by jdurney on February 2, 2012

Castletown display highlights Ireland’s ruined mansions

An exciting exhibition which will run through April in Castletown House, Celbridge, will feature spectacular images of the ruined country houses which sit in the Irish landscape, reminders of the time when Ireland was the playground of aristocrats and landlords. The photographic exhibition is the work of Tarquin Blake who has been described as the ‘Indiana Jones’ of heritage exploration finding his way up lonely laneways and forest tracks to find the remains of abandoned mansions. 

County Kildare is fortunate in that most of its great houses are still in good order, albeit finding new leases of life as luxury hotels or golf courses (Killashee House, Straffan House and Carton being examples). 

However the county does have a number of ruined houses whose crumbling walls are reminders of past glories.  Some were abandoned shortly after construction, Jigginstown House outside Naas was occupied for a few years after its near-completion in 1640. By contrast houses like Donadea House had a long pedigree and survived as a residence well into the twentieth century. This span of generations is well reflected in Tarquin Blake’s evocative photographs which are displayed in one of the truly great houses in western Europe, Castletown House, which is owned by the Irish state through the Office of Public Works.

The heyday of the Irish country house began around the year 1720. At this time, the land was owned by a relatively small number of large landowners. Through plantation and conquest, the majority of landowners were Anglo-Irish Protestants. By the end of the eighteenth century it was estimated that 95 percent of all the farmland in Ireland was owned by 5,000 Protestant landowners. The land was worked by tenant farmers, whose rent payments provided the staple income of the landowner. To gain a rough financial picture of an estate, 3,000 acres of good farmland could bring in an annual income of around £4,500, — nearly one thousand times the annual wage of a cook or house servant. With this huge income, the landowners could afford to build houses of extravagant proportions.
The beginning of the end for the big house came in 1844 when the potato blight arrived in Ireland. It destroyed the daily diet of three million people. When starving, penniless tenants could not afford to pay rent, the landlords, with their income collapsing,  were soon bankrupted. Through the 1870s periods of severe tensions between landowners and tenants became known as the Land Wars. Finally the Land Acts introduced by the Government saw land removed from the landlords and transferred directly into the hands of the farmers. With their rental income removed, the status of the landed aristocracy and of their lavish mansions began to unravel.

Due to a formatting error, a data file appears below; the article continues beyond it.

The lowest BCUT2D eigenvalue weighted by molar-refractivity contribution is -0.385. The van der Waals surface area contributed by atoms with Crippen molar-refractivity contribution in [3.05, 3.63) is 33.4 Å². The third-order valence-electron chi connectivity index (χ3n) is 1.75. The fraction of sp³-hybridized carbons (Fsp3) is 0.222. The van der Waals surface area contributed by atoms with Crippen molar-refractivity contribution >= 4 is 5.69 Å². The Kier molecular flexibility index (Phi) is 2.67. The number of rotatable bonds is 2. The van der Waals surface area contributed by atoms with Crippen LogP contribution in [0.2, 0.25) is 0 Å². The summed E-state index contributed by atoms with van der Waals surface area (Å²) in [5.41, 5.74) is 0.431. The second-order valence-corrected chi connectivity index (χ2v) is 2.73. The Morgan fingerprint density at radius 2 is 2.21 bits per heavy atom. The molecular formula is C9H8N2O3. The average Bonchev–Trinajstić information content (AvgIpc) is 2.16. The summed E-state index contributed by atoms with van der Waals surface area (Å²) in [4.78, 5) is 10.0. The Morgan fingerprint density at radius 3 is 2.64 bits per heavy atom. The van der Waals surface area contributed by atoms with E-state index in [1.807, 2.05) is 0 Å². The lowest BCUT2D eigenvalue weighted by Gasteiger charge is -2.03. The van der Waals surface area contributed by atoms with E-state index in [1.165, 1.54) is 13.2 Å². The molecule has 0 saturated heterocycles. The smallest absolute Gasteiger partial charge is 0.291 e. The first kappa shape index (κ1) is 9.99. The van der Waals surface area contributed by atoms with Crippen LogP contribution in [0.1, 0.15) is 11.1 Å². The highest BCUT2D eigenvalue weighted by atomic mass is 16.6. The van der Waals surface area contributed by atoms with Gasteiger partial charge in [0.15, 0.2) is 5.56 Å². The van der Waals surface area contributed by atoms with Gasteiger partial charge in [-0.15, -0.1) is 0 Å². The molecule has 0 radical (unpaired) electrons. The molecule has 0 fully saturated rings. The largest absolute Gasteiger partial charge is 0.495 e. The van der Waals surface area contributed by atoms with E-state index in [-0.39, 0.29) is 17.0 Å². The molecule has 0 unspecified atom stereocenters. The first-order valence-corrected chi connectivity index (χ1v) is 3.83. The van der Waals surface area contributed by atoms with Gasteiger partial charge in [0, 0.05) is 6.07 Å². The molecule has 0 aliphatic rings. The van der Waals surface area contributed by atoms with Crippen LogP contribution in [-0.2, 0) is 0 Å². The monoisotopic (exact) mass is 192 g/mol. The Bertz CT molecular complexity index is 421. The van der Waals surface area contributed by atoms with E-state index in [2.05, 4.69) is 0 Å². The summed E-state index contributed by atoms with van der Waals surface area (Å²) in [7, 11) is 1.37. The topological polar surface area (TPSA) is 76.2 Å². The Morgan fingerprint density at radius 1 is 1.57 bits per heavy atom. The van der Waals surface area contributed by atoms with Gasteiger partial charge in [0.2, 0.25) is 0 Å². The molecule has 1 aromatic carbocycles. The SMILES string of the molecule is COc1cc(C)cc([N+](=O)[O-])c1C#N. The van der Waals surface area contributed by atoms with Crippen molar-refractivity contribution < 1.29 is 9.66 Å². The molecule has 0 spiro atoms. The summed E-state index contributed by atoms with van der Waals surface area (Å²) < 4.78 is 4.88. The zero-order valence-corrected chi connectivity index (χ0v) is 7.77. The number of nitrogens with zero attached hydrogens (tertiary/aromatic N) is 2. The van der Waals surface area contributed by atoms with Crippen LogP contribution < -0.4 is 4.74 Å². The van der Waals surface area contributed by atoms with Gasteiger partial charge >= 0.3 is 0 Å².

Through the War of Independence (1919-21) and the Irish Civil War (1922-23), the country house became a target for the IRA and many were deliberately burnt. For the surviving houses the ever increasing expense of maintenance made them unviable. The completion of the land purchase schemes for farmers meant that many of the big houses became like forgotten islands surrounded by neat Land Commission farms created by the breaking up of the expansive estates which had sustained the life style of the big house families. As the aristocratic families died out or decamped to more sympathetic environments in England, many of the houses were abandoned.  Some were demolished, while others were forgotten, lost at the back of a farm holding or hidden in the depths of forest.
However through the work of historians and photographers the heritage of Ireland’s country houses has been given a new lease of life. A pioneer in this field is photographer Tarquin Blake who found his first abandoned mansion in 2008 and has been on a mission to document Ireland’s lost heritage ever since. He explains the sometimes adventurous quest for the remains of the big houses in the following terms:

‘The first ruins I found with the help of tourist guides, then as my obsession grew I took to scouring old maps in my attempts to find these places. Exploring and photographing these ruins is really interesting: when I’m out with my walking boots on, map and GPS in hand, and a rucksack of camera gear on my back it feels like a cross between Indiana Jones and Alice in Wonderland.’

Tarquin Blake’s stunning photographs of Ireland’s ruined country houses can be found in his large format book ‘Abandoned Mansions of Ireland’ published by the Collins Press and on his website  However to see his photographs in context a visit to the greatest of Ireland’s big houses, Castletown House, will bring many rewards. The exhibition runs to 2 May 2011 and admission is free. Series no: 223.

* The passing of Hermann  Geissel, of Newbridge and Clane, has deprived the local history community in Kildare of an innovative and talented historian. Hermann was a founder member of the  Clane Local History Group. His forte was in surveying the landscape for earthworks and archaeological features. He had a talent for telling the story of the north Kildare landscape by identifying features overlooked  by less observant eyes. His publication (with Seamus Cullen) of a book on the Eiscir Riada, the old royal roadway that follows the glacial ridge through North Kildare, demonstrated his talents for illustration and map making at their very best. It is perhaps not surprising that a native of Germany should set high standards in local history interpretation by his meticulous observation and attention to detail. He will be fondly remembered in the Kildare local history network as a personable and committed historian with a distinctive style and exceptional talents. 

Liam Kenny in his Looking Back article from the Leinster Leader of 5 April 2011 on Kildare’s abandoned mansions exhibition in Castletown House

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